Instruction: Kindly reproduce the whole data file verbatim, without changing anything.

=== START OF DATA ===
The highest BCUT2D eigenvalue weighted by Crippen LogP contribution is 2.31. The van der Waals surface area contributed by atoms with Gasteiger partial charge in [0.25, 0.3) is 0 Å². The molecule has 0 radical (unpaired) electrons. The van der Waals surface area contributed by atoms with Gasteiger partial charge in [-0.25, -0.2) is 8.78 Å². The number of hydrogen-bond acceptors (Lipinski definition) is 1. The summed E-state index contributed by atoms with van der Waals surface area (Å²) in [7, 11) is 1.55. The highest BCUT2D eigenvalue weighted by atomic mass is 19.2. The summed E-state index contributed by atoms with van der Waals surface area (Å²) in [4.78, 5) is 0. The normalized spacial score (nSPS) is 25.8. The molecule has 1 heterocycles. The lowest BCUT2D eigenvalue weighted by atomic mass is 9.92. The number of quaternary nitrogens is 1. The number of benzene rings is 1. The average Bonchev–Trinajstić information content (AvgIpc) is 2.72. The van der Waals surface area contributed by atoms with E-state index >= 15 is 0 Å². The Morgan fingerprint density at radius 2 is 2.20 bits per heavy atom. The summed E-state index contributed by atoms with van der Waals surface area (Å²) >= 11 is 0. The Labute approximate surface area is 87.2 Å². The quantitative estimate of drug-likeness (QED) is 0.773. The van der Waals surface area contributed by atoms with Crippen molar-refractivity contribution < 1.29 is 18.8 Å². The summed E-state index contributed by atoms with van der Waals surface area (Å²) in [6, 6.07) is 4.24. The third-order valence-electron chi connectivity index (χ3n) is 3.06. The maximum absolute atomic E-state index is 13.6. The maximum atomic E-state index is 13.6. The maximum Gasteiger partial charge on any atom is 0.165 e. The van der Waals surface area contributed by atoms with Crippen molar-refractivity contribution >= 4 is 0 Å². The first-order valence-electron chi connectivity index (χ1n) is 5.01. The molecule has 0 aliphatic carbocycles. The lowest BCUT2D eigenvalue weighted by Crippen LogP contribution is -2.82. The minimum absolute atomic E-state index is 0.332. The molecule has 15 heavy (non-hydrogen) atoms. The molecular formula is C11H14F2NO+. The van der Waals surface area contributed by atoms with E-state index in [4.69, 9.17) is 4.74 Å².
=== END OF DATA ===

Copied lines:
The highest BCUT2D eigenvalue weighted by Crippen LogP contribution is 2.31. The van der Waals surface area contributed by atoms with Gasteiger partial charge in [0.25, 0.3) is 0 Å². The molecule has 0 radical (unpaired) electrons. The van der Waals surface area contributed by atoms with Gasteiger partial charge in [-0.25, -0.2) is 8.78 Å². The number of hydrogen-bond acceptors (Lipinski definition) is 1. The summed E-state index contributed by atoms with van der Waals surface area (Å²) in [7, 11) is 1.55. The highest BCUT2D eigenvalue weighted by atomic mass is 19.2. The summed E-state index contributed by atoms with van der Waals surface area (Å²) in [4.78, 5) is 0. The normalized spacial score (nSPS) is 25.8. The molecule has 1 heterocycles. The lowest BCUT2D eigenvalue weighted by atomic mass is 9.92. The number of quaternary nitrogens is 1. The number of benzene rings is 1. The average Bonchev–Trinajstić information content (AvgIpc) is 2.72. The van der Waals surface area contributed by atoms with E-state index >= 15 is 0 Å². The Morgan fingerprint density at radius 2 is 2.20 bits per heavy atom. The summed E-state index contributed by atoms with van der Waals surface area (Å²) >= 11 is 0. The Labute approximate surface area is 87.2 Å². The quantitative estimate of drug-likeness (QED) is 0.773. The van der Waals surface area contributed by atoms with Crippen molar-refractivity contribution < 1.29 is 18.8 Å². The summed E-state index contributed by atoms with van der Waals surface area (Å²) in [6, 6.07) is 4.24. The third-order valence-electron chi connectivity index (χ3n) is 3.06. The maximum absolute atomic E-state index is 13.6. The maximum atomic E-state index is 13.6. The maximum Gasteiger partial charge on any atom is 0.165 e. The van der Waals surface area contributed by atoms with Crippen molar-refractivity contribution >= 4 is 0 Å². The first-order valence-electron chi connectivity index (χ1n) is 5.01. The molecule has 0 aliphatic carbocycles. The lowest BCUT2D eigenvalue weighted by Crippen LogP contribution is -2.82. The minimum absolute atomic E-state index is 0.332. The molecule has 15 heavy (non-hydrogen) atoms. The molecular formula is C11H14F2NO+. The van der Waals surface area contributed by atoms with E-state index in [4.69, 9.17) is 4.74 Å².